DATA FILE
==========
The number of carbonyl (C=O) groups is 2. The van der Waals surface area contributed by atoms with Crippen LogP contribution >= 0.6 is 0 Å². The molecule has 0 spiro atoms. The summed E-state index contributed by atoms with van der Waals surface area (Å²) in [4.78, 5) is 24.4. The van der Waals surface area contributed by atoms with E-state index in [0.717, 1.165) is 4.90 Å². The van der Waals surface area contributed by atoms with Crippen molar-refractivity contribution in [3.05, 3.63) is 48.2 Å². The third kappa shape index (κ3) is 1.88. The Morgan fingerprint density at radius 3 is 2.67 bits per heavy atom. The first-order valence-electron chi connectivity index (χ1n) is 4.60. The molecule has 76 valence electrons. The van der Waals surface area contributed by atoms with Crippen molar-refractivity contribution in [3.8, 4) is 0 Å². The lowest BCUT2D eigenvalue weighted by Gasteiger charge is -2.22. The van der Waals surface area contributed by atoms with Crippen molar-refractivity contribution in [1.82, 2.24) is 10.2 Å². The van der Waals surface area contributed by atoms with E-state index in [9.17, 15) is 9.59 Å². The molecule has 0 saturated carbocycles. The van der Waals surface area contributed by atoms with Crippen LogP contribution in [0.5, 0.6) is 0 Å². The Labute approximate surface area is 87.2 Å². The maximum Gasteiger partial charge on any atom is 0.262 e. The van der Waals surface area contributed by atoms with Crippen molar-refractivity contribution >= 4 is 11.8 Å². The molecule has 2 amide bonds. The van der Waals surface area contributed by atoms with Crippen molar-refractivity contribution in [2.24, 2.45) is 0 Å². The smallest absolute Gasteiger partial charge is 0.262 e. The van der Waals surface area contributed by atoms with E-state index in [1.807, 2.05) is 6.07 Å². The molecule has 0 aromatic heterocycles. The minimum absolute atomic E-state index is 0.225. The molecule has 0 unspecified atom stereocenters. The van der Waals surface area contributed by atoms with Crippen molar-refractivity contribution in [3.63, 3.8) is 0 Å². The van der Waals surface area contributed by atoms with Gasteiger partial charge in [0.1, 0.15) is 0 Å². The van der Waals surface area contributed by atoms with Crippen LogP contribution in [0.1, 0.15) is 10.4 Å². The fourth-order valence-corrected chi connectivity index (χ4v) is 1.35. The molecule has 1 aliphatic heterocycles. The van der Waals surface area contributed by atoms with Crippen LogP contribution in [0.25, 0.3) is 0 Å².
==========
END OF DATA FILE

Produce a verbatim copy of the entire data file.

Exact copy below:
The number of carbonyl (C=O) groups is 2. The van der Waals surface area contributed by atoms with Crippen LogP contribution >= 0.6 is 0 Å². The molecule has 0 spiro atoms. The summed E-state index contributed by atoms with van der Waals surface area (Å²) in [4.78, 5) is 24.4. The van der Waals surface area contributed by atoms with E-state index in [0.717, 1.165) is 4.90 Å². The van der Waals surface area contributed by atoms with Crippen molar-refractivity contribution in [3.05, 3.63) is 48.2 Å². The third kappa shape index (κ3) is 1.88. The Morgan fingerprint density at radius 3 is 2.67 bits per heavy atom. The first-order valence-electron chi connectivity index (χ1n) is 4.60. The molecule has 76 valence electrons. The van der Waals surface area contributed by atoms with Crippen molar-refractivity contribution in [3.8, 4) is 0 Å². The lowest BCUT2D eigenvalue weighted by Gasteiger charge is -2.22. The van der Waals surface area contributed by atoms with Crippen molar-refractivity contribution in [1.82, 2.24) is 10.2 Å². The van der Waals surface area contributed by atoms with E-state index in [9.17, 15) is 9.59 Å². The molecule has 0 saturated carbocycles. The van der Waals surface area contributed by atoms with Crippen LogP contribution in [0.5, 0.6) is 0 Å². The Labute approximate surface area is 87.2 Å². The maximum Gasteiger partial charge on any atom is 0.262 e. The van der Waals surface area contributed by atoms with Crippen molar-refractivity contribution >= 4 is 11.8 Å². The molecule has 2 amide bonds. The van der Waals surface area contributed by atoms with Crippen molar-refractivity contribution in [2.24, 2.45) is 0 Å². The smallest absolute Gasteiger partial charge is 0.262 e. The van der Waals surface area contributed by atoms with E-state index in [1.807, 2.05) is 6.07 Å². The molecule has 0 aromatic heterocycles. The minimum absolute atomic E-state index is 0.225. The molecule has 0 unspecified atom stereocenters. The van der Waals surface area contributed by atoms with Crippen molar-refractivity contribution in [3.63, 3.8) is 0 Å². The van der Waals surface area contributed by atoms with Gasteiger partial charge in [0.1, 0.15) is 0 Å². The van der Waals surface area contributed by atoms with Crippen LogP contribution in [0.1, 0.15) is 10.4 Å². The fourth-order valence-corrected chi connectivity index (χ4v) is 1.35. The molecule has 1 aliphatic heterocycles. The van der Waals surface area contributed by atoms with Crippen LogP contribution in [0.25, 0.3) is 0 Å².